The above remedial action plans need to be implemented by the departments for them to be implemented efficiently. The mission, vision and goal of the organization should be implemented by the office of the overall manager in an organization. This office is the highest in any organization. When the three get set by this officer, there gets to be an element of authority in them. The staff gets to identify them as the responsibilities charged to them by the organization's management. They, therefore, get to be held with the required seriousness by the staff.
Staff motivation gets best implemented by the various departments in an organization. Each department should come up with ways on which to motivate staff in their department. This is because staff from each of the departments faces varying working environments. Having a general way of motivating the staff could, therefore, not be appropriate since it would be assuming that all staff in the organization works in a general environment. When the various departments get to come up with their staff motivation plans, their proposals can be forwarded to the office of the overall manager for approval.
Continuous Assessment of Success Level
In order to ensure that these remedies are continuously effective and adhered to, there is a need for a continuous assessment of their level of success. This assessment provides an opportunity for any improvements that may be required to the remedies in order to increase their efficiency. The various departments should create a report to the overall manager on how funds channeled towards staff motivation got accounted (Yammarino Dansereau, 2009). The members of the staff should further be allowed to give their opinion on the organization's improvement in terms of staff motivation. The response should be positive for the approach to be deemed effective. The top management in the organization should use any recommendations in reports from these parties to improve on the performance of these remedies.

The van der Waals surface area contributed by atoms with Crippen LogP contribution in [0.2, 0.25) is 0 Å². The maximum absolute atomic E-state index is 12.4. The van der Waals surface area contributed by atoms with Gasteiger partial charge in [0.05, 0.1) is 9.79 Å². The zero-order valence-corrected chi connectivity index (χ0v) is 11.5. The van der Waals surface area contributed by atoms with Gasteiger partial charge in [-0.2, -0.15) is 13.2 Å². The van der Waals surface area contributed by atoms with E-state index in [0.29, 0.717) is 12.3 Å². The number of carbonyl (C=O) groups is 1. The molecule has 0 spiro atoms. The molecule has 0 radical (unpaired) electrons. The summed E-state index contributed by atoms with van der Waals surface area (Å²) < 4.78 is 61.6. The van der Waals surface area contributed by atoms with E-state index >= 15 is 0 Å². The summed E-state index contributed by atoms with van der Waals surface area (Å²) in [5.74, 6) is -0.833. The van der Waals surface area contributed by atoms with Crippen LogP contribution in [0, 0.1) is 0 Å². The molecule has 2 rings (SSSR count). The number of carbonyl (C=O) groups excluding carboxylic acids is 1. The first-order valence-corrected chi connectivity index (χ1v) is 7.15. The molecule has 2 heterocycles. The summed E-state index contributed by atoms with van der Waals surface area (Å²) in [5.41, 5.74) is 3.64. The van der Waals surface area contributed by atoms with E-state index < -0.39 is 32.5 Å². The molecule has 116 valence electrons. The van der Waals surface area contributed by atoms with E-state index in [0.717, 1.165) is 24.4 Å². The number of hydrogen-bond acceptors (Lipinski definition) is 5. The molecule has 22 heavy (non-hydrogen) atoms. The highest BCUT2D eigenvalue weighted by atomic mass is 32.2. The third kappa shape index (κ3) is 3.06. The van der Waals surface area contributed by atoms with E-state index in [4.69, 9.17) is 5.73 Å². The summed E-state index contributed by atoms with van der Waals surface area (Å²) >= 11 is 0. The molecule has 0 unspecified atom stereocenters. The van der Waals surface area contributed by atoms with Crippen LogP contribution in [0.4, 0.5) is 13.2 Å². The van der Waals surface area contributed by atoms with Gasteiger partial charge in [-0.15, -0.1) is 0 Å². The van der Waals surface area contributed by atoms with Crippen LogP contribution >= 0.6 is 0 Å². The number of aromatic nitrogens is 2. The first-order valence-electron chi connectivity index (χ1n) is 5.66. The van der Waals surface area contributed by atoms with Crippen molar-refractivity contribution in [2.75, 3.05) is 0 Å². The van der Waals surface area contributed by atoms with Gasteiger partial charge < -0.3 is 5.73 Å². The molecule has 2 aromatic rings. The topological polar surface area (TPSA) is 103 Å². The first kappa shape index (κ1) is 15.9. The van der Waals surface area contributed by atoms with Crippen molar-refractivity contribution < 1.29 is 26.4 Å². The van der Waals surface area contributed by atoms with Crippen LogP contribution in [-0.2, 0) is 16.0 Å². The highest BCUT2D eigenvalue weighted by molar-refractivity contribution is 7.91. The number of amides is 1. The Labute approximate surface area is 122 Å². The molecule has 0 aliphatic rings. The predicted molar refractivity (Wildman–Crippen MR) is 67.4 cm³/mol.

Although it is challenging to regularly establish the level of success of an organization's mission and vision, this can be determined by constantly assessing if the organization meets its short term goals. In a situation where the organization manages to achieve its short term goals constantly, the mission and vision of the organization get bound to be achieved too. The organization can also set to establish measures other measures that will ensure that these remedies are effective constantly (Westcott, 2005). This can include hiring of professionals who have specialized in organizational management evaluation. After carrying out at a management evaluation, the recommendations in the report provided by these professionals can be implemented to ensure that these remedies continue been relevant.
Clegg, S., Sage Publications., Sage eReference (Online service). (2006). The Sage handbook of organization studies. London: Sage Publications
Schermerhorn, J. R. (2011). Organizational behavior. Hoboken, N.J: Wiley.
Westcott, R. (2005). The certified manager of quality/organizational excellence handbook. Milwaukee, Wis: ASQ Quality Press.
Yammarino, F. J., Dansereau, F. (2009). Multi-level issues in organizational behavior and leadership. Bingley: JAI.